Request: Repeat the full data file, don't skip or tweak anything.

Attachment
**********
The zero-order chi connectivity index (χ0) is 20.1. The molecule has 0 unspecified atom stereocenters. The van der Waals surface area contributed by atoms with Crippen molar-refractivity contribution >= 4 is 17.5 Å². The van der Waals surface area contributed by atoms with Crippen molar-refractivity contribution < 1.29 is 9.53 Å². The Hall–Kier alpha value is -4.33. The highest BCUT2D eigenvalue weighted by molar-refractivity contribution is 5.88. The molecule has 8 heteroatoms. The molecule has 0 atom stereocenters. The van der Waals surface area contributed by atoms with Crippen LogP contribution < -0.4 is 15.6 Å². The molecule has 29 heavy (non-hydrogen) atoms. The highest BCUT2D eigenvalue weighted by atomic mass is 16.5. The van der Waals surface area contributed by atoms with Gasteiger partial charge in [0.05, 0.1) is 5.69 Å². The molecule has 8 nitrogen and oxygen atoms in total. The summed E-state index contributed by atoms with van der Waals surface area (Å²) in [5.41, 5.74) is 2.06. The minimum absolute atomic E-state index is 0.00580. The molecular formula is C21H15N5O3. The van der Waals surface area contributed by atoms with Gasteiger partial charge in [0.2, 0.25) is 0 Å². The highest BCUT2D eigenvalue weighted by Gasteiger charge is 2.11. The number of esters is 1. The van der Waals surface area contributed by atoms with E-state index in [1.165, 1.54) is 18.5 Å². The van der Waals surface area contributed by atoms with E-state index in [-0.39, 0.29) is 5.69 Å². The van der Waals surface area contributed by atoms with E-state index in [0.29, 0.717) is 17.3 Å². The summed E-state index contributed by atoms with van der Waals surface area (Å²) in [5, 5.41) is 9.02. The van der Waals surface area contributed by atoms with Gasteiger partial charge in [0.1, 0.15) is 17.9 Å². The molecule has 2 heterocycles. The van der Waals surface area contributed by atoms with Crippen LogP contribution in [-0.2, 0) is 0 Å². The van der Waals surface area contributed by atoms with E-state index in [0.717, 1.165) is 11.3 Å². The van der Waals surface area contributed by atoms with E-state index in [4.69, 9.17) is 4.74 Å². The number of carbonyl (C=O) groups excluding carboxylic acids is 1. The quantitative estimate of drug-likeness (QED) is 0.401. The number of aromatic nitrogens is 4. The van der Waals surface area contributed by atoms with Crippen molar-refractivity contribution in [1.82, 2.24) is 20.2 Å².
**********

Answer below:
The zero-order chi connectivity index (χ0) is 20.1. The molecule has 0 unspecified atom stereocenters. The van der Waals surface area contributed by atoms with Crippen molar-refractivity contribution >= 4 is 17.5 Å². The van der Waals surface area contributed by atoms with Crippen molar-refractivity contribution < 1.29 is 9.53 Å². The Hall–Kier alpha value is -4.33. The highest BCUT2D eigenvalue weighted by molar-refractivity contribution is 5.88. The molecule has 8 heteroatoms. The molecule has 0 atom stereocenters. The van der Waals surface area contributed by atoms with Crippen LogP contribution < -0.4 is 15.6 Å². The molecule has 29 heavy (non-hydrogen) atoms. The highest BCUT2D eigenvalue weighted by atomic mass is 16.5. The van der Waals surface area contributed by atoms with Gasteiger partial charge in [0.05, 0.1) is 5.69 Å². The molecule has 8 nitrogen and oxygen atoms in total. The summed E-state index contributed by atoms with van der Waals surface area (Å²) in [5.41, 5.74) is 2.06. The minimum absolute atomic E-state index is 0.00580. The molecular formula is C21H15N5O3. The van der Waals surface area contributed by atoms with Gasteiger partial charge in [0.2, 0.25) is 0 Å². The highest BCUT2D eigenvalue weighted by Gasteiger charge is 2.11. The number of esters is 1. The van der Waals surface area contributed by atoms with E-state index in [1.165, 1.54) is 18.5 Å². The van der Waals surface area contributed by atoms with E-state index in [-0.39, 0.29) is 5.69 Å². The van der Waals surface area contributed by atoms with E-state index in [0.29, 0.717) is 17.3 Å². The summed E-state index contributed by atoms with van der Waals surface area (Å²) in [5, 5.41) is 9.02. The van der Waals surface area contributed by atoms with Gasteiger partial charge in [0.1, 0.15) is 17.9 Å². The molecule has 2 heterocycles. The van der Waals surface area contributed by atoms with Crippen LogP contribution in [-0.2, 0) is 0 Å². The van der Waals surface area contributed by atoms with E-state index in [0.717, 1.165) is 11.3 Å². The van der Waals surface area contributed by atoms with E-state index in [4.69, 9.17) is 4.74 Å². The number of carbonyl (C=O) groups excluding carboxylic acids is 1. The quantitative estimate of drug-likeness (QED) is 0.401. The number of aromatic nitrogens is 4. The van der Waals surface area contributed by atoms with Crippen molar-refractivity contribution in [1.82, 2.24) is 20.2 Å².